Apple has responded to Spotify’s legal complaint against the company, calling the case “misleading rhetoric,” adding that Spotify “seeks to keep all of the benefits of the App Store ecosystem… without making any contributions to the marketplace”.
“We believe that technology achieves its true potential when we infuse it with human creativity and ingenuity. From our earliest days, we’ve built our devices, software, and services to help artists, musicians, creators, and visionaries do what they do best,” Apple said in a press statement.
“Sixteen years ago, we launched the iTunes Store with the idea that there should be a trusted place where users discover and purchase great music and every creator is treated fairly. The result revolutionized the music industry, and our love of music and the people who make it are deeply ingrained in Apple.”
“Eleven years ago, the App Store brought that same passion for creativity to mobile apps. In the decade since, the App Store has helped create many millions of jobs, generated more than $120 billion for developers and created new industries through businesses started and grown entirely in the App Store ecosystem.”
Playing by the same rules
“At its core, the App Store is a safe, secure platform where users can have faith in the apps they discover and the transactions they make. And developers, from first-time engineers to larger companies, can rest assured that everyone is playing by the same set of rules.”
“That’s how it should be. We want more app businesses to thrive — including the ones that compete with some aspect of our business because they drive us to be better.”
“What Spotify is demanding is something very different. After using the App Store for years to dramatically grow their business, Spotify seeks to keep all the benefits of the App Store ecosystem — including the substantial revenue that they draw from the App Store’s customers — without making any contributions to that marketplace.”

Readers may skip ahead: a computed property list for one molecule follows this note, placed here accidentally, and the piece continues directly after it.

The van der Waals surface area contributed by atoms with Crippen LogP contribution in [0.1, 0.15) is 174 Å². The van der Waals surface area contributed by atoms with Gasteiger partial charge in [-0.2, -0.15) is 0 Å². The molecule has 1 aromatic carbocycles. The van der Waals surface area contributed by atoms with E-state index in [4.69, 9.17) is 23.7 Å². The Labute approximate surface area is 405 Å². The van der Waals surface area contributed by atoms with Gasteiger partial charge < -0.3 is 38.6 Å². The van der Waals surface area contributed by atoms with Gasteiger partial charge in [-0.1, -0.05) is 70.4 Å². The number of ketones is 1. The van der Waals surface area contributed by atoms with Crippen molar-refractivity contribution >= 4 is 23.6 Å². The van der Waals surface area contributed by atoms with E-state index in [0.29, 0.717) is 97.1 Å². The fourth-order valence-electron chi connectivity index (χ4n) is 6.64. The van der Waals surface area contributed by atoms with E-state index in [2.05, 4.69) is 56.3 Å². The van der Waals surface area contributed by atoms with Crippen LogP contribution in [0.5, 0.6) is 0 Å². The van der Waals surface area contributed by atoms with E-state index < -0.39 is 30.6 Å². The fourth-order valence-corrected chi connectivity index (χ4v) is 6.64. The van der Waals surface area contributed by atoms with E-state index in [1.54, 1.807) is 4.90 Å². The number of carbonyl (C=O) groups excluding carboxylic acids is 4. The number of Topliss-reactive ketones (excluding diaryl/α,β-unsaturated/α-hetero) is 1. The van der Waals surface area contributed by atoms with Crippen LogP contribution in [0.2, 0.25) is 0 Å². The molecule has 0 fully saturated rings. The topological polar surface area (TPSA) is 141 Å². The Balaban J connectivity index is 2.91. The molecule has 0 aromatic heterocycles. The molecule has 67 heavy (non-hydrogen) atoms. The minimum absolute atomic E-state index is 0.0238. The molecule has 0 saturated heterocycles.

“At the same time, they distribute the music you love while making ever-smaller contributions to the artists, musicians, and songwriters who create it — even going so far as to take these creators to court.”
“Spotify has every right to determine their own business model, but we feel an obligation to respond when Spotify wraps its financial motivations in misleading rhetoric about who we are, what we’ve built and what we do to support independent developers, musicians, songwriters and creators of all stripes.”
Apple added that the only time the company has rejected Spotify app updates was when the firm tried to sidestep App Store rules and noted that the “majority of customers use their free, ad-supported product, which makes no contribution to the App Store.”
Apple takes a 30% cut of in-app purchases and subscriptions, something Spotify says is unfair and uncompetitive, but that drops to 15% after a year of continuous subscription.
Last week, Apple came out as the only major music streaming service not to appeal a royalties increase for songwriters and musicians, with Spotify, Amazon Music, Google, and Pandora all contesting a rise.
“The Copyright Royalty Board (CRB), in a split decision, recently issued the U.S. mechanical statutory rates in a manner that raises serious procedural and substantive concerns. If left to stand, the CRB’s decision harms both music licensees and copyright owners. Accordingly, we are asking the U.S. Court of Appeals for the D.C. Circuit to review the decision.”
Apple is widely rumored to be releasing new subscription products in the coming weeks, both a new magazine subscription service and a television and movie streaming service.
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